Sweet and Lowdown | Theater Critic's Choice | Chicago Reader

Sweet and Lowdown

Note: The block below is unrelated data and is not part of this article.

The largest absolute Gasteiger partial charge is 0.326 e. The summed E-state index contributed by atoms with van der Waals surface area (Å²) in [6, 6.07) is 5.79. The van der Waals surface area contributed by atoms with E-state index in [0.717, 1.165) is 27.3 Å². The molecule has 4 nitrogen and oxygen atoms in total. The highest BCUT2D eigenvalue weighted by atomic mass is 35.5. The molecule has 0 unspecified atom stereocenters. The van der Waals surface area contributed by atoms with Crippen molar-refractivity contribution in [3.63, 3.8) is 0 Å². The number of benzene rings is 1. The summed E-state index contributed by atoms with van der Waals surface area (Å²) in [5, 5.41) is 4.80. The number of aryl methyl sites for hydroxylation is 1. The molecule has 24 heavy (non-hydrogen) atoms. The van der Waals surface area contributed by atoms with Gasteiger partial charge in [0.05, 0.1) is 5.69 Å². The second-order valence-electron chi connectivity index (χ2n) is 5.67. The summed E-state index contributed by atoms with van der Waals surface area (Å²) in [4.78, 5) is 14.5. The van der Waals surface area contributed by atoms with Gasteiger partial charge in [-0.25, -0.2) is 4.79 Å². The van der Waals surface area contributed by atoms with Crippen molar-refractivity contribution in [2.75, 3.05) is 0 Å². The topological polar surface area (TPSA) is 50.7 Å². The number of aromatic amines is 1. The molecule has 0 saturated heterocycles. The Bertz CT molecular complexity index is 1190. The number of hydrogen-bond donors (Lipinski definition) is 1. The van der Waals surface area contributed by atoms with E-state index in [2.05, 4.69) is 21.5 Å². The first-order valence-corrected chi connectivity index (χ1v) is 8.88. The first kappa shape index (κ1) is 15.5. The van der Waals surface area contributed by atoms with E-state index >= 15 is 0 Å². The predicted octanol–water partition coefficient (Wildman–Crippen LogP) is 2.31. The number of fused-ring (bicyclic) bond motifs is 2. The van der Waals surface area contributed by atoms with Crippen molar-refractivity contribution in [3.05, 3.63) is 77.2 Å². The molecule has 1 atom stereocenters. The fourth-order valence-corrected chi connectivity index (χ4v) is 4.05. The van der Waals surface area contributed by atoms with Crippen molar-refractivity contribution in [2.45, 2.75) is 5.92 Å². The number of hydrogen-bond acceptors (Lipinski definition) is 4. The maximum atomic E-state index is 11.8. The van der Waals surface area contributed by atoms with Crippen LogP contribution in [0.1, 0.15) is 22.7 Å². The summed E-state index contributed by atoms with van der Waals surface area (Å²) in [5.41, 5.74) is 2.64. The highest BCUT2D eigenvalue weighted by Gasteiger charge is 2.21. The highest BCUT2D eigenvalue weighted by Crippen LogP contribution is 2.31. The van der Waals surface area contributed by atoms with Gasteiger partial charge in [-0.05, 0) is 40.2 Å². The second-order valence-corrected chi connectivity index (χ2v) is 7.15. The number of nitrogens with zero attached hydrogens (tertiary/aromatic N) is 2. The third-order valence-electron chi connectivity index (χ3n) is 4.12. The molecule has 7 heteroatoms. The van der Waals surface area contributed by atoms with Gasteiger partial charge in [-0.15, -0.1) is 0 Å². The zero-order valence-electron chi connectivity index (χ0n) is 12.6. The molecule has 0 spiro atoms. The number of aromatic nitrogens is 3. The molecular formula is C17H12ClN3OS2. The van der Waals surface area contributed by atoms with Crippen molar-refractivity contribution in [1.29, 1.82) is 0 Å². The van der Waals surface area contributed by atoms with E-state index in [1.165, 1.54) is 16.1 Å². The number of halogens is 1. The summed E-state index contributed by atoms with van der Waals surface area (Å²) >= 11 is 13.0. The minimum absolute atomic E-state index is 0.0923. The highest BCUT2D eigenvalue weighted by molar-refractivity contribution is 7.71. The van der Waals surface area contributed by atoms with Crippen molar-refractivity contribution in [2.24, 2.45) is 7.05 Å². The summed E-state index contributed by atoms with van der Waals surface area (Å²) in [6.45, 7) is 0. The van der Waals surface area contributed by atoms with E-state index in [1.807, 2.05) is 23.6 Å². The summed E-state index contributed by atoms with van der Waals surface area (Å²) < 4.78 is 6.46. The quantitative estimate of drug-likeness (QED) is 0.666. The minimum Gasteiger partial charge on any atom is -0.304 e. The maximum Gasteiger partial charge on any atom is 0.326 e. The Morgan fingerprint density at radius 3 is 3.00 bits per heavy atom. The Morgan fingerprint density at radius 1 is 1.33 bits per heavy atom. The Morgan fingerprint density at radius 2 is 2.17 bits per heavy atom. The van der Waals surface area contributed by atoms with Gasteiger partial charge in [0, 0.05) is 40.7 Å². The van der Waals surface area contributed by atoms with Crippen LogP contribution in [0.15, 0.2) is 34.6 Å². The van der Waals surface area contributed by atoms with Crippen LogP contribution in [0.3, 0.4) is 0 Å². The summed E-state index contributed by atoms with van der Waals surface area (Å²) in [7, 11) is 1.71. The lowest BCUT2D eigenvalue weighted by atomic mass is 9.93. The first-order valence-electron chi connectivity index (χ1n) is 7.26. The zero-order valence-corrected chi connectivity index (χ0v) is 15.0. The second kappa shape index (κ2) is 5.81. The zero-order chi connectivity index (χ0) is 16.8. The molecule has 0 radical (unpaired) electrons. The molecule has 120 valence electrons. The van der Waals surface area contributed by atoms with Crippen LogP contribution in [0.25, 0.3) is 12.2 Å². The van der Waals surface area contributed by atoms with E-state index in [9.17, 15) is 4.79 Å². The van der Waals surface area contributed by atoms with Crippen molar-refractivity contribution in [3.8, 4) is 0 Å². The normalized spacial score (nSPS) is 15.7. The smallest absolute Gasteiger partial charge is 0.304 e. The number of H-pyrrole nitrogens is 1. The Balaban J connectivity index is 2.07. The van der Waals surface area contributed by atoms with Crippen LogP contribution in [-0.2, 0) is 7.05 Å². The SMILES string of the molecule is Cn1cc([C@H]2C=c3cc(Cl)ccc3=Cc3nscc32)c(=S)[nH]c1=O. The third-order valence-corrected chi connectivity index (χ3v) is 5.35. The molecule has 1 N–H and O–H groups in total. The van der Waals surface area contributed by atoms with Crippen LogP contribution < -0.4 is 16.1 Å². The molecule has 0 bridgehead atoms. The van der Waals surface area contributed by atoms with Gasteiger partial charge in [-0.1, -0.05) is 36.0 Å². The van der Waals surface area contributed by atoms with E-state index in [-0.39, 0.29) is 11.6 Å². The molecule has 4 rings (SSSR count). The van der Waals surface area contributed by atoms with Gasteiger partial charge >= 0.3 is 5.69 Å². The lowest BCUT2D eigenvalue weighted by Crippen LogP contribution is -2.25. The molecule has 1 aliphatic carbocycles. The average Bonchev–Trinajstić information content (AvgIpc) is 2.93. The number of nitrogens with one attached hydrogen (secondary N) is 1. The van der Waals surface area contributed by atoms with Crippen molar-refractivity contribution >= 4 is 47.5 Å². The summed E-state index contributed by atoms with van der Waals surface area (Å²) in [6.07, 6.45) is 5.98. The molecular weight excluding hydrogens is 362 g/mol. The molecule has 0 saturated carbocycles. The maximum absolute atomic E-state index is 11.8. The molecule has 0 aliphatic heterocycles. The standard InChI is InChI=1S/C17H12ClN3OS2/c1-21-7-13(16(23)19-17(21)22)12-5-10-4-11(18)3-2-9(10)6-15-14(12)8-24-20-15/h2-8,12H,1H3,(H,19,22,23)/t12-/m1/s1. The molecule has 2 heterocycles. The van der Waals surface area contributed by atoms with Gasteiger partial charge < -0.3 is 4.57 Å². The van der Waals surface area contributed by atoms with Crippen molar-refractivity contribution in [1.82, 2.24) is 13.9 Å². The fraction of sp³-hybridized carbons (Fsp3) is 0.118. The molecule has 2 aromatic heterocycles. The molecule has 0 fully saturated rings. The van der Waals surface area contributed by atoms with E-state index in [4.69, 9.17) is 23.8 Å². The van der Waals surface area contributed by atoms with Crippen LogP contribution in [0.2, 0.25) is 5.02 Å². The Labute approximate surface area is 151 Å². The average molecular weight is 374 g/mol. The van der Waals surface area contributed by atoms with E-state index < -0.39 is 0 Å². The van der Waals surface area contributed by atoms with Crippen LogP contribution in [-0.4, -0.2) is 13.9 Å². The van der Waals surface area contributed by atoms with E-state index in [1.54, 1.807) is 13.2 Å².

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Apparently Woody Allen can no longer even conceive of making a movie that isn't derived from Bergman or Fellini; this one echoes the latter's La strada in everything from Samantha Morton's pantomime performance as a smiling mute to the melancholic ending. (To a smaller degree Allen also imitates his own Zelig imitating Warren Beatty's Reds, by enlisting various jazz experts, himself included, to comment on his fictional hero.) But this absorbing picture is still about as good as Allen gets, a persuasive, nuanced, and relatively graceful portrait of an egotistical yet talented jazz guitarist of the swing era, astutely played by Sean Penn, with some pretty good solos dubbed by Howard Alden and lots of unobtrusive period flavor. The jazz milieu, combined with the fact that the Penn character is obsessed with Django Reinhardt just as Allen is obsessed with Bergman and Fellini, makes this one of his more personal projects as well. With Uma Thurman, Anthony LaPaglia, Brian Markinson, Gretchen Mol, James Urbaniak, and a bit by John Waters. Pipers Alley, Wilmette. --Jonathan Rosenbaum


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